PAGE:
The Bitcoin Foundation has appointed 3 new members to the board with the creation of three new member seats. The new members are runners up from the previous industry election and the Bitcoin Foundation — with the new appointments – have also published a draft for a new mission statement.
The press office of the Bitcoin Foundation has confirmed the appointment of Vinny Lingham, the co-founder and CEO of Gyft; Michael Perklin, president of C4; and Francis Pouliot CEO of Satoshi Portal to the board, today.
To accommodate the three new inductees, the Foundation created an “International Member seat”, now claimed by the runner up of the previous industry election, Vinny Lingham. Furthermore, two new individual member seats were created to have Michael Perklin and Francis Pouliot. While the three original runners up were Lingham, Perklin and Bruce Fenton, Fenton recused himself from the seat after he drafted the plan himself, with the board voting for the next runner up – Pouliot. In an interview with
In an interview with CCN.com, Michael Perklin said the Bitcoin Foundation should not interact with regulatory bodies. So too, has Francis Pouliot, who stated –at the time– that the Bitcoin Foundation was suffering from an “identity crisis” and he added: “I do not believe that the Foundation is the appropriate organization to fulfill this role [of speaking to regulators].”
The board also voted to clarify any confusion regarding any changes in the bylaws pertaining to elections. In an unanimous approval, the board voted “to clearly note that there is no change in the bylaws regarding elections.” The three newly appointed seats were notably made under the current bylaws. Any change required with bylaws regarding elections would have to be put up to a member vote.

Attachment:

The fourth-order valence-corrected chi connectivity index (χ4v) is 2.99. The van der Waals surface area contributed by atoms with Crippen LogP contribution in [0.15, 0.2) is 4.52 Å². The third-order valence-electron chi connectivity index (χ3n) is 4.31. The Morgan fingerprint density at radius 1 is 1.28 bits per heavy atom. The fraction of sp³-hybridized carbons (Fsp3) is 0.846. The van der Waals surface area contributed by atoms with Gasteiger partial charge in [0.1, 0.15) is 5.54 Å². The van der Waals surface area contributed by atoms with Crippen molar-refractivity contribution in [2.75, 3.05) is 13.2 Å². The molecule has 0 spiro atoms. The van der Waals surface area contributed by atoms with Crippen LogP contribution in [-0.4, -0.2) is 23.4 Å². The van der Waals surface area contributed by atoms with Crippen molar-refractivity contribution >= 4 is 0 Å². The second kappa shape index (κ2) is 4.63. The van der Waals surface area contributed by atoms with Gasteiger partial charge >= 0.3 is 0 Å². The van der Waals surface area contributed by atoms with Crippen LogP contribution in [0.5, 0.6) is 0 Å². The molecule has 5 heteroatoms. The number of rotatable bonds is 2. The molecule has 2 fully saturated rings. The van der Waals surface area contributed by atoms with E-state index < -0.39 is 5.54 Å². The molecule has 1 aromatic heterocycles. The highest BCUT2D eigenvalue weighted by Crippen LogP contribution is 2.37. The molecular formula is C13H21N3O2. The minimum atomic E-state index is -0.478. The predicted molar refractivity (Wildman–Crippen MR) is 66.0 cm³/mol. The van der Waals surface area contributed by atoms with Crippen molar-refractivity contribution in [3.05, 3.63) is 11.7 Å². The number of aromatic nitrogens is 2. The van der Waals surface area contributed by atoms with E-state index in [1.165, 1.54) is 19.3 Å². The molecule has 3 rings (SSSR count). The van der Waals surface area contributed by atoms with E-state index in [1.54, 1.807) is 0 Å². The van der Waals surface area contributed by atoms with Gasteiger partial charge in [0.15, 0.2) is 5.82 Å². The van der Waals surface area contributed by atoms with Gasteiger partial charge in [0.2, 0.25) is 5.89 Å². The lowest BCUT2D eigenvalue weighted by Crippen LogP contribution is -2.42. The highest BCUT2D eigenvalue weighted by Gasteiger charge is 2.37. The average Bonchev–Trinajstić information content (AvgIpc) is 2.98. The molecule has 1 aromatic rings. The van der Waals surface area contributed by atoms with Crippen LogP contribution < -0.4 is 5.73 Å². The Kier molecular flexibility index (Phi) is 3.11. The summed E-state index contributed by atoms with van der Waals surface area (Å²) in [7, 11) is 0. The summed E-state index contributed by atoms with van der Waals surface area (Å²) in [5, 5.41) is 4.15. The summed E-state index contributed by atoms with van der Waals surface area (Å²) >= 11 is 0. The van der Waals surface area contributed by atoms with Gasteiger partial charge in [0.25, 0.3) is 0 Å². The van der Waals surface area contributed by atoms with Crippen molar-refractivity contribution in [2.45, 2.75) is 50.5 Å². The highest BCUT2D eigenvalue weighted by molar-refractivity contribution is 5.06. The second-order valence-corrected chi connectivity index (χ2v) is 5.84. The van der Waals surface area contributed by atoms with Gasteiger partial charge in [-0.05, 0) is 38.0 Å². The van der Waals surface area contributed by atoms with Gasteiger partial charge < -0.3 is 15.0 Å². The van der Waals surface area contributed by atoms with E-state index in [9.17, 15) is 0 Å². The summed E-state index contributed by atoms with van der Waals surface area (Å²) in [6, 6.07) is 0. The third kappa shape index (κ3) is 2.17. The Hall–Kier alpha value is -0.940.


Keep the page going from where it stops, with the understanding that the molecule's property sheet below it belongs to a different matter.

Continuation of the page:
The Foundation also voted on making certain key changes. One of the more noteworthy changes was the transition of a fixed board member seat belonging to bitcoin’s pseudonymous creator Satoshi Nakamoto to an optional one.
An excerpt from today’s press release reads:
Satoshi Nakamoto was originally listed within the founding member class of the Bitcoin Foundation board. Since we have no indication that knowledge that Satoshi accepted this seat, the board votes to change this seat to optional.
If Satoshi Nakamoto did turn up for his or her seat, the foundation has also planned ahead for such an event.
In such a case that Satoshi Nakamoto reveals himself or herself (using the PGP Public Key with fingerprint: DE4E FCA3 E1AB 9E41 CE96 CECB 18C0 9E86 5EC9 48A1) and if requested, the board would name him or her to the board automatically.
Significantly, the Foundation also voted unanimously to continue the Foundation itself, after seeds of discontent were sowed in recent times which culminated in two board members being voted off.
A summary from today’s statement read:
In noting the call by some to discontinue the foundation, the Chair asks if the new board, all of whom were leaders in previous elections feel that this is a mandate from the membership. / “Do you feel that those who voted for you wish for the foundation to continue existing?”
Question: Should the Bitcoin Foundation continue operations?
Motion made and seconded, passed unanimously
The board also voted to approve a change wherein international affiliate chapters will no longer have to pay membership fees or share revenues.
A new draft mission statement is now pinned on GitHub and will be up for a month, courting member comments and reviews. A comprehensive plan for 2016 will be discussed during the next board meeting before being revealed.
It is important to define our mission and the various activities we work on as well as what we stand for. By offering a clear statement, individuals and companies can easily determine if this is something they support.
The mission statement reads:
Mission: To help advance Bitcoin and related technology through education advocacy and outreach across the globe by focusing on three primary areas:
1) Fostering Core Development
2) Furthering education & adoption
3) Working to limit harmful regulations and encourage technical rather than regulatory solutions
Featured image from Shutterstock.